As a whole, Kansas City ranks 10th offensively, and that was without Charles for multiple games. Adding Charles back into an offense that has succeeded with breakouts from Knile Davis and Travis Kelce makes the Chiefs much more dangerous on the offensive side of the ball than would have been expected this season. Add that to a defense that still ranks 15th in Adjusted Defensive NEP despite the amount of injures they’ve seen, and Kansas City can fight its way to being a legitimate wild-card contender.

8. New England Patriots (nERD: 3.62, 4-2, Last Week: 10)
7. Philadelphia Eagles (nERD: 4.05, 5-1, Last Week: 13)
6. Indianapolis Colts (nERD: 4.52, 4-2, Last Week: 7)
5. Detroit Lions (nERD: 4.60, 4-2, Last Week: 5)
4. Seattle Seahawks (nERD: 4.92, 3-2, Last Week: 2)
3. Dallas Cowboys (nERD: 5.24, 5-1, Last Week: 15)
2. Baltimore Ravens (nERD: 5.46, 4-2, Last Week: 9)

Many might be surprised to see the Cowboys sitting in the third position on this list, but a jump like that isn’t shocking after beating the previous number-two team on the road. We don’t put a lot of stock into one-game samples, but when added into Dallas’ body of work up to that point, the current ranking makes sense.

That’s not to say Baltimore’s number-two ranking doesn’t make sense, but their play has been much more under the radar than Dallas’.

Joe Flacco has looked more like the Super Bowl MVP than the 2013 version of himself. Flacco ranks fifth in Passing NEP, above the likes of Matt Ryan and Aaron Rodgers.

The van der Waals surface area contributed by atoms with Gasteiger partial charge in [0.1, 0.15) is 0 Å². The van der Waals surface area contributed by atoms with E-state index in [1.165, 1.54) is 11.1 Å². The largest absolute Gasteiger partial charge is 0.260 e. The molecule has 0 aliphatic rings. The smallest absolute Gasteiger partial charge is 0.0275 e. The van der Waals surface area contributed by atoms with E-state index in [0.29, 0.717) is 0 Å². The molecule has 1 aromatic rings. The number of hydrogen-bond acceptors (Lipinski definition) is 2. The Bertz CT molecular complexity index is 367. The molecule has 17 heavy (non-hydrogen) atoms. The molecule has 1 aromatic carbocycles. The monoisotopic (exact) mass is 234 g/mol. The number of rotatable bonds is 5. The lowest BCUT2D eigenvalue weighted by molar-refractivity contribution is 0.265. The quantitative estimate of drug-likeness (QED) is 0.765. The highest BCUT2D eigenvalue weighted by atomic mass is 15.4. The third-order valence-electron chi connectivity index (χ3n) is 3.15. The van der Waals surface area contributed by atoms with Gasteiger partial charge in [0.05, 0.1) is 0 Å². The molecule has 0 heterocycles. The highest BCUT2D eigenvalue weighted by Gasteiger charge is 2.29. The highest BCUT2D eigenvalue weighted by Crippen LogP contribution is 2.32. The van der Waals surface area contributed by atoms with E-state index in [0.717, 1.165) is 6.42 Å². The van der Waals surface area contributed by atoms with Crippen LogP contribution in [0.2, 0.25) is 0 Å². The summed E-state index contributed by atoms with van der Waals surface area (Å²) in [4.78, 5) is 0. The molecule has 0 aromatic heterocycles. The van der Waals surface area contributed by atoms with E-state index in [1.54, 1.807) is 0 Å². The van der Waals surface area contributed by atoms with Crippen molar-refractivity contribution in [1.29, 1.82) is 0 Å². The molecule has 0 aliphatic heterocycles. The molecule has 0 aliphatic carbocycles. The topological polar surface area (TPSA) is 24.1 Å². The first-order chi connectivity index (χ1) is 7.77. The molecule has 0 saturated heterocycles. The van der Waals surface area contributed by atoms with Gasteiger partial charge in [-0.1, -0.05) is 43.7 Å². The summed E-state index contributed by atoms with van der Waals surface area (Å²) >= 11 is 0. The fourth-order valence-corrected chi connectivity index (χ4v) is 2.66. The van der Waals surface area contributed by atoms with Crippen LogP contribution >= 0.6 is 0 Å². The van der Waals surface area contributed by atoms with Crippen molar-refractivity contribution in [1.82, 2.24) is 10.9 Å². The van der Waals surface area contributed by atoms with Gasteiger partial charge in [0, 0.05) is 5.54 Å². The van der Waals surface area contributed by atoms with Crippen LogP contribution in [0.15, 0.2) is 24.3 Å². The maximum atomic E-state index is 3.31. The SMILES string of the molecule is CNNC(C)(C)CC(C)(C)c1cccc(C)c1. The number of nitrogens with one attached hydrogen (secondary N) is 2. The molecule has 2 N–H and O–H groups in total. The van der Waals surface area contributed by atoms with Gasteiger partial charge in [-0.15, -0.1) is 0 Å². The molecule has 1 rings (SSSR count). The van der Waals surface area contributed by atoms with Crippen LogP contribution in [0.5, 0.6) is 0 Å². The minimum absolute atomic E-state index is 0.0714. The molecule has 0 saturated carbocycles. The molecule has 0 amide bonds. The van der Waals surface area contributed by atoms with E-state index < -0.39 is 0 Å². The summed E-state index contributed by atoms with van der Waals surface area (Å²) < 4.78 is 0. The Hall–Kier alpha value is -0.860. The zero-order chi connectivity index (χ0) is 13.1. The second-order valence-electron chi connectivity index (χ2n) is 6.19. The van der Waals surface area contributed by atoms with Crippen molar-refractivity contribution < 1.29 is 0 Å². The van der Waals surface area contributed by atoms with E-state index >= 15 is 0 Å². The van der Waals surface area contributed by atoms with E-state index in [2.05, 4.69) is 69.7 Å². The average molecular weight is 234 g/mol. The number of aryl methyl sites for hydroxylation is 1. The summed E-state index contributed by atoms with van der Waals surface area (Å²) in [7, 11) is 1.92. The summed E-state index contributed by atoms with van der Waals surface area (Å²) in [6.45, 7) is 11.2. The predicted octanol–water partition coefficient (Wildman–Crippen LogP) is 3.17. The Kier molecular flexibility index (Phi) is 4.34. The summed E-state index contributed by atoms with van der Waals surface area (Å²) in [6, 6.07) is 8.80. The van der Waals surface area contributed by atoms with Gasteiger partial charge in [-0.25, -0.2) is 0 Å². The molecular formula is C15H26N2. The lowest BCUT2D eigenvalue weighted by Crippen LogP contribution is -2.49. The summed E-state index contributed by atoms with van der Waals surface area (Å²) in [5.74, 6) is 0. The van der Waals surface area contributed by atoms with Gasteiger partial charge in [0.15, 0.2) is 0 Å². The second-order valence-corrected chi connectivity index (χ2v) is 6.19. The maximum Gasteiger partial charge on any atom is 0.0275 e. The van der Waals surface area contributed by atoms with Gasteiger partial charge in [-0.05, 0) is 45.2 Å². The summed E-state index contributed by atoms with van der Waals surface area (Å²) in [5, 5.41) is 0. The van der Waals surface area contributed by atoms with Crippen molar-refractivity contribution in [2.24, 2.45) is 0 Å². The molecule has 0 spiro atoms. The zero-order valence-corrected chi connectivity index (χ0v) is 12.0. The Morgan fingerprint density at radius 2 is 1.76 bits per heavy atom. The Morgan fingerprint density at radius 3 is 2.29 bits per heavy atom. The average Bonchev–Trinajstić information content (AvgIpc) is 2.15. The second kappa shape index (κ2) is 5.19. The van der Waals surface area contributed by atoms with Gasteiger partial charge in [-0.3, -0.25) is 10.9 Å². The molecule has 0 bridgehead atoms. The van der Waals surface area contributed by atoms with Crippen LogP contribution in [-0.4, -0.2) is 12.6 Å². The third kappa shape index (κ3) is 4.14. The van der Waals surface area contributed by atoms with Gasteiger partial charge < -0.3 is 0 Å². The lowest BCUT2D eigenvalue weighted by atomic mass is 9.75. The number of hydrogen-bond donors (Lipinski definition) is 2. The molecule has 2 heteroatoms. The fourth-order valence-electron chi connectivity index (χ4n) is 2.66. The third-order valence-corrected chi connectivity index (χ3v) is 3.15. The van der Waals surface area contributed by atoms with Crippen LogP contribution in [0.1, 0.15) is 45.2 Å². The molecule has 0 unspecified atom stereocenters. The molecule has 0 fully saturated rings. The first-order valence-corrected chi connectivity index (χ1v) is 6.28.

Gary Kubiak’s system has paid off the most for the running game - even better than expected. The Ravens are the fifth-best rushing offense by Adjusted NEP without any production from the top-two running backs on the depth chart entering the season. Justin Forsett leads all NFL running backs in Rushing NEP, and Lorenzo Taliaferro has a positive Rushing NEP per attempt as well.

As a result, the Ravens are the second-best offense in the league according to our metrics. No, really. The offense that scored 20 points per game last season is currently the second-best in the league. Kubiak deserves a medal.

Some of that offensive output is skewed by the Tampa Bay game, but Baltimore’s defense has also returned to being one of the best - the fifth-best - in the league across all of their games this season. Baltimore will play two top-15 offenses in their next two games against Atlanta and Cincinnati, but if they can hold against them, they'll see Pittsburgh and Tennessee before their Week 11 bye. Things are looking good for Flacco and company.

King of the Castle

1. Denver Broncos (nERD: 9.02, 4-1, Last Week: 1)